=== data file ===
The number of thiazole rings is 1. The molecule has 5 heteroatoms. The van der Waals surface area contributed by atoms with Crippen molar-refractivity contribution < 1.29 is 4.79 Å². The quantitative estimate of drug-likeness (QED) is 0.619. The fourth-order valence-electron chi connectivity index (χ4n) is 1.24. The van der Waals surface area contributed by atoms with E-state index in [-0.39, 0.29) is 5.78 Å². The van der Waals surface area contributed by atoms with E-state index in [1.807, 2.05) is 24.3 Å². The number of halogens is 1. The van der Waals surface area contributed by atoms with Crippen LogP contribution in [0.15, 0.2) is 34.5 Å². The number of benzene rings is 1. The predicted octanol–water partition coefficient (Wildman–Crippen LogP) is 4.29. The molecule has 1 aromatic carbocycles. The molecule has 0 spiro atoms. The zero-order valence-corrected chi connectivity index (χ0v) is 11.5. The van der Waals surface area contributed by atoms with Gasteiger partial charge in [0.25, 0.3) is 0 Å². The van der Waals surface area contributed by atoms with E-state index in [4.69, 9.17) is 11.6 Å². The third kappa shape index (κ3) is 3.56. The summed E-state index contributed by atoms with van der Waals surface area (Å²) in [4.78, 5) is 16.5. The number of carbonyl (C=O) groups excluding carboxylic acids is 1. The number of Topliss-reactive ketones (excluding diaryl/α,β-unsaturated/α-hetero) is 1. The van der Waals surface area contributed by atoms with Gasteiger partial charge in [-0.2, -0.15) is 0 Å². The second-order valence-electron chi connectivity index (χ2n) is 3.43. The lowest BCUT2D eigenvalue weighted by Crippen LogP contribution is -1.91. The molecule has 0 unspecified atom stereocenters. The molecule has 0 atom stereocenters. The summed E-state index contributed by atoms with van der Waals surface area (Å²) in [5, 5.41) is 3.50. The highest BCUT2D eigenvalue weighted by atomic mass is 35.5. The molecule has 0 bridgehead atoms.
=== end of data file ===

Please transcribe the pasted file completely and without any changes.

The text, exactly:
The number of thiazole rings is 1. The molecule has 5 heteroatoms. The van der Waals surface area contributed by atoms with Crippen molar-refractivity contribution < 1.29 is 4.79 Å². The quantitative estimate of drug-likeness (QED) is 0.619. The fourth-order valence-electron chi connectivity index (χ4n) is 1.24. The van der Waals surface area contributed by atoms with E-state index in [-0.39, 0.29) is 5.78 Å². The van der Waals surface area contributed by atoms with E-state index in [1.807, 2.05) is 24.3 Å². The number of halogens is 1. The van der Waals surface area contributed by atoms with Crippen LogP contribution in [0.15, 0.2) is 34.5 Å². The number of benzene rings is 1. The predicted octanol–water partition coefficient (Wildman–Crippen LogP) is 4.29. The molecule has 1 aromatic carbocycles. The molecule has 0 spiro atoms. The zero-order valence-corrected chi connectivity index (χ0v) is 11.5. The van der Waals surface area contributed by atoms with Gasteiger partial charge in [0.25, 0.3) is 0 Å². The van der Waals surface area contributed by atoms with E-state index in [4.69, 9.17) is 11.6 Å². The third kappa shape index (κ3) is 3.56. The summed E-state index contributed by atoms with van der Waals surface area (Å²) in [4.78, 5) is 16.5. The number of carbonyl (C=O) groups excluding carboxylic acids is 1. The number of Topliss-reactive ketones (excluding diaryl/α,β-unsaturated/α-hetero) is 1. The van der Waals surface area contributed by atoms with Gasteiger partial charge in [-0.2, -0.15) is 0 Å². The second-order valence-electron chi connectivity index (χ2n) is 3.43. The lowest BCUT2D eigenvalue weighted by Crippen LogP contribution is -1.91. The molecule has 0 unspecified atom stereocenters. The molecule has 0 atom stereocenters. The summed E-state index contributed by atoms with van der Waals surface area (Å²) in [5, 5.41) is 3.50. The highest BCUT2D eigenvalue weighted by atomic mass is 35.5. The molecule has 0 bridgehead atoms.